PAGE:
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Hoffmann, R. A wiki for the life sciences where authorship matters. Nature Genetics (2008)

The study of lag phase and rate improvement of TCE decay in UV/surfactant systems.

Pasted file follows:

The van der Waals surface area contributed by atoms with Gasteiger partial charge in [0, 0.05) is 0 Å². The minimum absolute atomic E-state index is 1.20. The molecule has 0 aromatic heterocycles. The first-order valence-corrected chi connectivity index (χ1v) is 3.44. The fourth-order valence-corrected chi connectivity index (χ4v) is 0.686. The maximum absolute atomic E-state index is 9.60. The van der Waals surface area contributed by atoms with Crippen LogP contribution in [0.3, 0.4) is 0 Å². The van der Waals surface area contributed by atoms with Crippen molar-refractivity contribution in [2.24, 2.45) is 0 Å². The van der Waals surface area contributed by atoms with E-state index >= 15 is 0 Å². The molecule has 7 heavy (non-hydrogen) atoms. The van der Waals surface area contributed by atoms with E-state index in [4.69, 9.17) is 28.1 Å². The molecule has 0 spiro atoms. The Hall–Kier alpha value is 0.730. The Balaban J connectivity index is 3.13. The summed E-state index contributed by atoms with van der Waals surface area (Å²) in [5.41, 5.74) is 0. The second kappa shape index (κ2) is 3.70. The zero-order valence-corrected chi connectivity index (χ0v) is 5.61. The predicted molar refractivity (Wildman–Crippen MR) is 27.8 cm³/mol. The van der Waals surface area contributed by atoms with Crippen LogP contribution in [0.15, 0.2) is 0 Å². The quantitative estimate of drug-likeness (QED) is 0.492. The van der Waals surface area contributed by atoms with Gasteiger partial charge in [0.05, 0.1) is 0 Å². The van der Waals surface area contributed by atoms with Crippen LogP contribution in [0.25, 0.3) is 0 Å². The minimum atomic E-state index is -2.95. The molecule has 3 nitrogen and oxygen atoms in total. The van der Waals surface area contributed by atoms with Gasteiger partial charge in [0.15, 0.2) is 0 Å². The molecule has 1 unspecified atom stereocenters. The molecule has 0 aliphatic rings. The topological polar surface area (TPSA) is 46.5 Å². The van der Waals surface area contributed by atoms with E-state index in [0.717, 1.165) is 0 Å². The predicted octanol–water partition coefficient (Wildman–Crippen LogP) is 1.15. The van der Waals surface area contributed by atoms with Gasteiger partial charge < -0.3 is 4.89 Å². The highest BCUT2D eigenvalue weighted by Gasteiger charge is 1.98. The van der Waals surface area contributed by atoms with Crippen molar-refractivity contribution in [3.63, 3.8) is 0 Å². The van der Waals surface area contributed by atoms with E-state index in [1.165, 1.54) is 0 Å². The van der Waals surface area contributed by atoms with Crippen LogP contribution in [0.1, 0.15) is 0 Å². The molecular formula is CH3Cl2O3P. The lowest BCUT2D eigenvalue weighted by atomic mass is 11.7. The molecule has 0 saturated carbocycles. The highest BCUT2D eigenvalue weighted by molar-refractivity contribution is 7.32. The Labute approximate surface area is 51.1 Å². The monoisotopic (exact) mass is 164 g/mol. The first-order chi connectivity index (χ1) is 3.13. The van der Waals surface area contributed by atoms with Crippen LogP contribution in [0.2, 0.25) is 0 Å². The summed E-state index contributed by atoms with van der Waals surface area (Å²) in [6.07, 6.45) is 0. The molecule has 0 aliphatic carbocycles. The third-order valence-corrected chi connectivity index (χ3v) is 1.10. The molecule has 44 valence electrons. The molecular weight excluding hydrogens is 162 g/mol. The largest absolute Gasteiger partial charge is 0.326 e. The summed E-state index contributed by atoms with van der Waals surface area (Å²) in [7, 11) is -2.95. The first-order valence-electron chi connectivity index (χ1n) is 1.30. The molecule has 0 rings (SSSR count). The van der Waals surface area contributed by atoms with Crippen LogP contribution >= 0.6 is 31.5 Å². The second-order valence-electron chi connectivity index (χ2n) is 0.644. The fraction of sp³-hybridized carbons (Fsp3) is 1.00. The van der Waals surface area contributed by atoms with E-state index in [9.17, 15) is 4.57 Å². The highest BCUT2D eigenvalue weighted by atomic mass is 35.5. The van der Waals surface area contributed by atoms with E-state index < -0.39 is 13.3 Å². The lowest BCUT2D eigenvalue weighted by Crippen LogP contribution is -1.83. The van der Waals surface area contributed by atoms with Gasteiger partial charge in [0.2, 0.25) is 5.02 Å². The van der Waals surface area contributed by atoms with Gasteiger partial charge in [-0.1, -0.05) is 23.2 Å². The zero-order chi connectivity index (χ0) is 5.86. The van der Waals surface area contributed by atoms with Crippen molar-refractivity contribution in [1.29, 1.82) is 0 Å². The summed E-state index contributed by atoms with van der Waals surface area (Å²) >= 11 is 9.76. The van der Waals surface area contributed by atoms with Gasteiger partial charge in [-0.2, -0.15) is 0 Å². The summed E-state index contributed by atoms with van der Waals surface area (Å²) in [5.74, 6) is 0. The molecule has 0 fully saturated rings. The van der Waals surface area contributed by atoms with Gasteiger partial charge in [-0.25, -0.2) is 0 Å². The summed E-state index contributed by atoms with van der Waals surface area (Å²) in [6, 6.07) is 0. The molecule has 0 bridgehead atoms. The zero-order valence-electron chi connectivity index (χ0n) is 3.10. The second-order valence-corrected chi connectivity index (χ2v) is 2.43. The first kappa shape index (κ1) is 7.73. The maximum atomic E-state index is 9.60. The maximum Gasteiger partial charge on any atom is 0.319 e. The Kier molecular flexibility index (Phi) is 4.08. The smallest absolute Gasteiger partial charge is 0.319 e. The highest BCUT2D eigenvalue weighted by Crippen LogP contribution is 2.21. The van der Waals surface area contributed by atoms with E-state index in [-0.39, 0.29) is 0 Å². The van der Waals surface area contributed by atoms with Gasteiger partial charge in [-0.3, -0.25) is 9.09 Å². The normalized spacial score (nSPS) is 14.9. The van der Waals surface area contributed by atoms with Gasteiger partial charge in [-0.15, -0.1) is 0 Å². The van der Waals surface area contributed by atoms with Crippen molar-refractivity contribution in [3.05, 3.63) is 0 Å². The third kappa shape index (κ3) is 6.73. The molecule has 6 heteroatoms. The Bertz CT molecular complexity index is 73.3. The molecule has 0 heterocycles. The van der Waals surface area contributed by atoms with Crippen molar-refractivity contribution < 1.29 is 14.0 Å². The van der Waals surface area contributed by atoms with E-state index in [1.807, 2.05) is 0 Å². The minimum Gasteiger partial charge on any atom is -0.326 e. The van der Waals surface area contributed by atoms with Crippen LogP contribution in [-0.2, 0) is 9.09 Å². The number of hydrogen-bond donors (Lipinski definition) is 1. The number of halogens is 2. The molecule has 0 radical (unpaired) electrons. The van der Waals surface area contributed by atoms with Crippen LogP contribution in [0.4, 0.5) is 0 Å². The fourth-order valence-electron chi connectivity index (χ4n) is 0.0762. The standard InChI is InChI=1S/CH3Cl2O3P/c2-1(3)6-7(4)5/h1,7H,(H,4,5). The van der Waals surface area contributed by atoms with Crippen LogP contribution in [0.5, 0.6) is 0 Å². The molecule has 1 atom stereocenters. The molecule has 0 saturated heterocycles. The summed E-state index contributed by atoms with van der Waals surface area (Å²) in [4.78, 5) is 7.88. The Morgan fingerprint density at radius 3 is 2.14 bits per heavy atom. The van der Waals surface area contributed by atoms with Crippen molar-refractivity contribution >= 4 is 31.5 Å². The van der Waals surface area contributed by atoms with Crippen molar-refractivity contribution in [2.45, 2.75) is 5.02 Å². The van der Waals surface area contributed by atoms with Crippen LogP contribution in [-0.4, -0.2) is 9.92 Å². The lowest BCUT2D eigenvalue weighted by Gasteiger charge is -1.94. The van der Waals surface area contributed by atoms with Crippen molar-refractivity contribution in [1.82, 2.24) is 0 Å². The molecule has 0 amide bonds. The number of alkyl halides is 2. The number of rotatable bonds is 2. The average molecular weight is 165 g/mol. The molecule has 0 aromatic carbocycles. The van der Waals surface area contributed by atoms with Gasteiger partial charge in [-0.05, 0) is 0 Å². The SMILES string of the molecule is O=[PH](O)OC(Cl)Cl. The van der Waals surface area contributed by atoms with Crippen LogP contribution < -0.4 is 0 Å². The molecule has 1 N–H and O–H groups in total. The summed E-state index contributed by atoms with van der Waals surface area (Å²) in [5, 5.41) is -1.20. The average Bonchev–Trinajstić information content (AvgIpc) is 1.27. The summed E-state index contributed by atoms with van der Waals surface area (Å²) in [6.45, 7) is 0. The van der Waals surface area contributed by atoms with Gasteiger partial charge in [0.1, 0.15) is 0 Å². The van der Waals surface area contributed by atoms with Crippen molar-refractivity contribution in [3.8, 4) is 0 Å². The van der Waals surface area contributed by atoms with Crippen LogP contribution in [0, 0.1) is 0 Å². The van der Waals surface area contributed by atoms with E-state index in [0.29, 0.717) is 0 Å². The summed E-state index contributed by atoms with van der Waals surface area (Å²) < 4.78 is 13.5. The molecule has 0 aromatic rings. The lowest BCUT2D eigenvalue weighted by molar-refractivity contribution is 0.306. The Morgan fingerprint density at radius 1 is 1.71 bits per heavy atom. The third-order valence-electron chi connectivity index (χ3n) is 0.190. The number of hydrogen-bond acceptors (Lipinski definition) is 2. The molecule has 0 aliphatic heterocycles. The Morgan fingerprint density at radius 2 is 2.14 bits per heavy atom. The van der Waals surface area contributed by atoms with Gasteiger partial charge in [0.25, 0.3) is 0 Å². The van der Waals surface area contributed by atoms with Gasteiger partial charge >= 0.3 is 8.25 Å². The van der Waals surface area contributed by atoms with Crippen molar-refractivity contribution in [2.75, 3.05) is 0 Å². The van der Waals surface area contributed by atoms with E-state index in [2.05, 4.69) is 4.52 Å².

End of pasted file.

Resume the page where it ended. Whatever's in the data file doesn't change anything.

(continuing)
The photodegradation of trichloroethene (TCE) in surfactant micelles was investigated. The decay of TCE was studied in the Rayonet RPR-200 merry-go-round photoreactor, at 253.7 nm monochromatic ultraviolet (UV) lamps, in the presence of surfactants. Surfactants are used as additional hydrogen sources to improve the photodegradation rates of TCE. About three times the rate increment is observed in the presence of Brij 35 surfactant micelles than in water alone. The increasing concentrations of H+ and Cl- indicate that they are the final products of TCE photodegradation (i.e. photodechlorination is the dominant mechanism in this system). A lag phase is observed at the beginning of the degradation, but the duration of the lag phase is apparently reduced as the initial pH increases. Because the overall decay of TCE is also found faster at higher pH levels, it is suggested that the free radical reaction is dominant at high pH levels, and the formation of lag phases is mainly due to the deficiency of free radicals at lower pH levels. The photodecomposition of TCE in surfactant micelles is also proven to be a clean and effective process. It generates no chlorinated by-products or intermediates during the process, and TCE is fully decomposed within a reasonable time.[1]


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